Agha Khan: For seventeen years I have lived in an alien culture, not knowing the greatness of my own. But the moment I learnt my true identity, my blood boiled. If Amma had not stopped me, I would have cut off the head of my mother's killer and offered it at my real father's feet, and won his commendation. Tell me Jaswant Singh Ji, won't my father blame me for not avenging my mother's death?
Jaswant: No, Shatrujeet Singh Ji will never do that. Sikhs do not enjoy spilling blood needlessly. When they see the weak and innocent being tortured and killed, only then they pick up their swords. They are basically fakirs, but with courage and determination in their hearts. They go to war to protects the people from the cruelty of the tyrants. It is this love for humanity that makes them fight. They have no desire to enrich themselves with the spoils of war.
They want to see their country free from the yoke of foreign rule and this is what gives them grit, determination and true resolve. It is selfless love which makes the Sikhs first try to change the thinking of the people in power. When they are met with stubbornness and willful destruction, they put up a strong resistance. When all else fails, they resort to weapons. But this too is done not with hatred but with love in their hearts. That is why their battles do not end in needless massacres. Since the time of Banda Bahadur, Sikhs have been ruthlessly attacked and mercilessly butchered a number of times. Yet, they are not afraid, but are always ready to fight.
The massacres of Sikhs by Mir Mannu were the most horrifying. At that time, a couplet most often recited by Sikhs was:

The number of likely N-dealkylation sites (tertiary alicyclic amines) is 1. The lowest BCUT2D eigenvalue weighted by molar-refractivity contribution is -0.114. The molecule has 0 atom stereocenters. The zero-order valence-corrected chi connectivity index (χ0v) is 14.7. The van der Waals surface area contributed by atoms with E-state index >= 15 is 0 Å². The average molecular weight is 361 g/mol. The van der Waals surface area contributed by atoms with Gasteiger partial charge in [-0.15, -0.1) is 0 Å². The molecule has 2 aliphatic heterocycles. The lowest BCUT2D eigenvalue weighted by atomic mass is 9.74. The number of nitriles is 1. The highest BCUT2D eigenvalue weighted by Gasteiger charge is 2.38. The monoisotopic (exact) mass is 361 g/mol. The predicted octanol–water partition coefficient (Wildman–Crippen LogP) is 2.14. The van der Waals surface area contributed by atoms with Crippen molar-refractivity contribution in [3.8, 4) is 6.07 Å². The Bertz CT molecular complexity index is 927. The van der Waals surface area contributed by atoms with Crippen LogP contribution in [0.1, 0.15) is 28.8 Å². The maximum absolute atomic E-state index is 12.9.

Mannu saadi daatri, assin Mannu de soye
Jiun jiun soye waddhiye doon sawaaye hoye (a popular slogan)
(Mannu is our scythe, and we, the grass. The more he cuts us down, the more our numbers increase.)
Your mother was truly a noble soul. She forgave her killer, and in so doing she went to meet her Lord with a clean heart full of love. She was brave to the end, giving up her life but not her faith, and left you a legacy of love and dedication to your panth.
Agha Khan: I am finding it very difficult to understand these high ideals. For me the need to take revenge is of foremost importance.
Jaswant: And that is because of the upbringing you have had for seventeen years.
Agha Khan: Yes, I have learnt two lessons extremely well - loyalty and revenge.
Jaswant: (laughing) Loyalty is good and these people have it because of their love for their community. Indians on the other hand, are too self-centred. This causes them to lead narrow lives and suffer the consequences. Sikhs exhibit exceptional loyalty because their love is based on high ideals; they feel no enmity towards anyone. They seldom show any meanness of thought or action.
Agha Khan: Seventeen years have gone by and yet my community has not given up on me. What kind of love is this? But tell me will they now accept me?
Jaswant: Whole heartedly.
Agha Khan: Will they interact with me?
Jaswant: Why not? The joy they will feel on seeing you will have to be seen to be believed. When they hear that the moment you learnt about your true identity, you did not take a moment to give up the wealth and comfort of your royal life to revert to the panth, cries of Dhan Kalghiyanwale will echo all around. To the panth this will be a confirmation that the blood of Sikhs is pure and does not come under any worldly influence.
(To be continued...)